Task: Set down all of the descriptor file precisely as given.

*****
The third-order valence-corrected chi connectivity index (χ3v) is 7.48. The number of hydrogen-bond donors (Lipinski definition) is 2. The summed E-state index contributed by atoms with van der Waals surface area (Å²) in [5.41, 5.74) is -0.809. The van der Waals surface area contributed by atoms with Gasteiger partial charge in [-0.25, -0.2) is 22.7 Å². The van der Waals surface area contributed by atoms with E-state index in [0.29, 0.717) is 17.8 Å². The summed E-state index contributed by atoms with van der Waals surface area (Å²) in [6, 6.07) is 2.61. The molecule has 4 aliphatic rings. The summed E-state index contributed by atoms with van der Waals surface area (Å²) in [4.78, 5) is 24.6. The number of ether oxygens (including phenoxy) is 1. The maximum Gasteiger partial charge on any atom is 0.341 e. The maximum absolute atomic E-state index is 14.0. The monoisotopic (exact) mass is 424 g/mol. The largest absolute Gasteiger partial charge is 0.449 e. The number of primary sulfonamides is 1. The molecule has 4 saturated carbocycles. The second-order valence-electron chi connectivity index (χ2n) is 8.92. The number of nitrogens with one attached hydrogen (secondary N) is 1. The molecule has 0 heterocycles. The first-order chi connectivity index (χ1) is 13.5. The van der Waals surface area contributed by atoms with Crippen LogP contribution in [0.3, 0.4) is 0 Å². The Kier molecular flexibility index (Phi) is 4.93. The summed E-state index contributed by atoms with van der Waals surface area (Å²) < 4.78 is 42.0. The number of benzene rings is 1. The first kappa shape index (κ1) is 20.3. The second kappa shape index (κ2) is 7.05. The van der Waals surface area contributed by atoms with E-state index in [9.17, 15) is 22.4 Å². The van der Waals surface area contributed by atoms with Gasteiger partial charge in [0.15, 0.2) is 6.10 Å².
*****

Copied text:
The third-order valence-corrected chi connectivity index (χ3v) is 7.48. The number of hydrogen-bond donors (Lipinski definition) is 2. The summed E-state index contributed by atoms with van der Waals surface area (Å²) in [5.41, 5.74) is -0.809. The van der Waals surface area contributed by atoms with Gasteiger partial charge in [-0.25, -0.2) is 22.7 Å². The van der Waals surface area contributed by atoms with E-state index in [0.29, 0.717) is 17.8 Å². The summed E-state index contributed by atoms with van der Waals surface area (Å²) in [6, 6.07) is 2.61. The molecule has 4 aliphatic rings. The summed E-state index contributed by atoms with van der Waals surface area (Å²) in [4.78, 5) is 24.6. The number of ether oxygens (including phenoxy) is 1. The maximum Gasteiger partial charge on any atom is 0.341 e. The maximum absolute atomic E-state index is 14.0. The monoisotopic (exact) mass is 424 g/mol. The largest absolute Gasteiger partial charge is 0.449 e. The number of primary sulfonamides is 1. The molecule has 4 saturated carbocycles. The second-order valence-electron chi connectivity index (χ2n) is 8.92. The number of nitrogens with one attached hydrogen (secondary N) is 1. The molecule has 0 heterocycles. The first-order chi connectivity index (χ1) is 13.5. The van der Waals surface area contributed by atoms with Crippen LogP contribution in [0.3, 0.4) is 0 Å². The Kier molecular flexibility index (Phi) is 4.93. The summed E-state index contributed by atoms with van der Waals surface area (Å²) < 4.78 is 42.0. The number of benzene rings is 1. The first kappa shape index (κ1) is 20.3. The second kappa shape index (κ2) is 7.05. The van der Waals surface area contributed by atoms with E-state index in [9.17, 15) is 22.4 Å². The van der Waals surface area contributed by atoms with Gasteiger partial charge in [0.15, 0.2) is 6.10 Å².